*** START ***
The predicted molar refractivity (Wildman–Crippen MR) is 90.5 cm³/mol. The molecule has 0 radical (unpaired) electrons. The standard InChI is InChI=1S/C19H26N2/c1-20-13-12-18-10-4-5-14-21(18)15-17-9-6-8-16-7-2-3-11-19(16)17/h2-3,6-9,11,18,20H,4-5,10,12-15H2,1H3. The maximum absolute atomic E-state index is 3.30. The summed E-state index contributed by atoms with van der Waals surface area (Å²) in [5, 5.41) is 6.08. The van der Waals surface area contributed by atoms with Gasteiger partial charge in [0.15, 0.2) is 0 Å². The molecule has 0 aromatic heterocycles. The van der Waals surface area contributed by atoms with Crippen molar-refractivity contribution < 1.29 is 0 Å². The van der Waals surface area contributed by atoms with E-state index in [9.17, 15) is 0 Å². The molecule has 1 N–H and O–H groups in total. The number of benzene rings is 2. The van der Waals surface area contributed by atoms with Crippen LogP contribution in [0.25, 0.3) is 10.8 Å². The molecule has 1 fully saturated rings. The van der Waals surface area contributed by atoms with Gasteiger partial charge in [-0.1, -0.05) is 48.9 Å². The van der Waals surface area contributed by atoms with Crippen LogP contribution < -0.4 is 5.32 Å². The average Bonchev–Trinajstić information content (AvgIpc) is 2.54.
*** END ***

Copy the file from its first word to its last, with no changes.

The predicted molar refractivity (Wildman–Crippen MR) is 90.5 cm³/mol. The molecule has 0 radical (unpaired) electrons. The standard InChI is InChI=1S/C19H26N2/c1-20-13-12-18-10-4-5-14-21(18)15-17-9-6-8-16-7-2-3-11-19(16)17/h2-3,6-9,11,18,20H,4-5,10,12-15H2,1H3. The maximum absolute atomic E-state index is 3.30. The summed E-state index contributed by atoms with van der Waals surface area (Å²) in [5, 5.41) is 6.08. The van der Waals surface area contributed by atoms with Gasteiger partial charge in [0.15, 0.2) is 0 Å². The molecule has 0 aromatic heterocycles. The van der Waals surface area contributed by atoms with Crippen molar-refractivity contribution < 1.29 is 0 Å². The van der Waals surface area contributed by atoms with E-state index in [9.17, 15) is 0 Å². The molecule has 1 N–H and O–H groups in total. The number of benzene rings is 2. The van der Waals surface area contributed by atoms with Crippen LogP contribution in [0.25, 0.3) is 10.8 Å². The molecule has 1 fully saturated rings. The van der Waals surface area contributed by atoms with Gasteiger partial charge in [-0.1, -0.05) is 48.9 Å². The van der Waals surface area contributed by atoms with Crippen LogP contribution < -0.4 is 5.32 Å². The average Bonchev–Trinajstić information content (AvgIpc) is 2.54.